Type 2 Diabetes: The Most Common Form Of Diabetes

Sunday, November 15, 2009

Type 2 diabetes is considered the most common form of the disease. With people afflicted with this form of diabetes, their body is either unable to produce insulin or its cells are ignoring insulin. As insulin is a necessary element to be able to use sugar, the absence of it in the cells and instead is drawn towards the blood may cause your cells to be starved of energy.

 Eventually, the glucose/sugar content in the blood, especially in higher amount, will damage your nerves, kidneys, heart and/or eyes.

Who are easy targets of type 2 diabetes?
Although this disease is the most common form, and can afflict all people of ages, this is rampant to ageing population. Specifically, some racial groups, Native Americans, African Americans, Asian Americans or Pacific Islanders, and Latinos, are at a higher risk to contract the disease.

What are the complications of type 2 diabetes?

Kidney diseases – diabetes can fail your kidney. When the kidney fails, its ability to filter waste materials will also malfunction.

Heart disease and failure – this can increase risk for heart failures because of poor blood circulation.

Nerve damage/diabetic neuropathy – damage to the nerves that connect all throughout the body will lead to this complication.

Eye complication – this should be immediately treated as diabetes can lead to blindness.

Skin complication – this is usually the first sign that the person may have the disease. Skin complications, though, can be treated easily if given action early.

Depression – this is usually the sign of most disease because of the tendency to feel hopelessness on their conditions.

Gastroparesis – also common to type 1 diabetes patients

Most common type 2 diabetes symptoms

Excessive hunger feelings

Extreme thirstiness

Increase fatigue feelings

Blurred vision

Frequent and excessive urination

Weight loss


Contractions of different forms of infections

Poor healing of sores and cuts


Diagnosing type 2 diabetes patients

Blood samples are drawn for the checking of blood sugar content. Specifically, diagnosing is done through the following tests:

Random blood glucose/sugar test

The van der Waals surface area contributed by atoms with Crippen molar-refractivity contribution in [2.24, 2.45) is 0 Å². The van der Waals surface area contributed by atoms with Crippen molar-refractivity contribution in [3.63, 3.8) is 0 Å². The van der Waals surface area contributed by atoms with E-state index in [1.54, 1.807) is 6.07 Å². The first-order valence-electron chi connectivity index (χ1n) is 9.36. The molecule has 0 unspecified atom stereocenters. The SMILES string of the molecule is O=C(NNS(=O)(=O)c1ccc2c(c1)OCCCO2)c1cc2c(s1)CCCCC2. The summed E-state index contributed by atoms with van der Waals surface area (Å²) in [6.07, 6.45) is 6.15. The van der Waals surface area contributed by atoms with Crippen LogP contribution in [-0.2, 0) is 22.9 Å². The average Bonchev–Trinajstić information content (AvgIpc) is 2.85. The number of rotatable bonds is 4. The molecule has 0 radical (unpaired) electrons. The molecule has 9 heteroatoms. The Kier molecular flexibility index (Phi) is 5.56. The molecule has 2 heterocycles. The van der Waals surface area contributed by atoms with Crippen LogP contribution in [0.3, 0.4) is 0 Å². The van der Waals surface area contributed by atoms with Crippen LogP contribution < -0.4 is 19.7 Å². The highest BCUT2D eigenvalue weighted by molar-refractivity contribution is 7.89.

Fasting plasma glucose/sugar test

Urine glucose/sugar test

Urine ketones test

Glycosylated hemoglobin test

Oral glucose tolerance test

How to manage type 2 diabetes?

Similar to type 1 diabetes, proper management will reduce risk of later diabetes complications. The goal of this diabetes management is to maintain glucose or sugar content into at least close to normal level. Specifically, management would include the following:

Proper diet management

Proper and appropriate physical exercises

Proper medications

Monitoring blood sugar levels

Regular medical and doctor examinations

Complications associated with type 2 diabetes

Heart disease, cardiovascular/cerebrovascular disorders

Nervous system disorders

Kidney disorders

Eye disorders

Different kinds of infections

These mentioned complications should not deter patients from functioning normally with their activities. They can deal with this disease easily if they can follow religiously and properly the right management to reduce higher risks of diabetes complications. Regular check-ups will prevent any overlooked diabetes complications. Similarly, controlling your blood glucose content is essential in avoiding those diabetes complications.

Type 2 diabetes treatments

Type 2 diabetes, also medically known as non insulin-dependent diabetes mellitus, can be treated through diet modification, oral medications, and exercise. Insulin injection may also be needed to control the blood sugar or glucose content.


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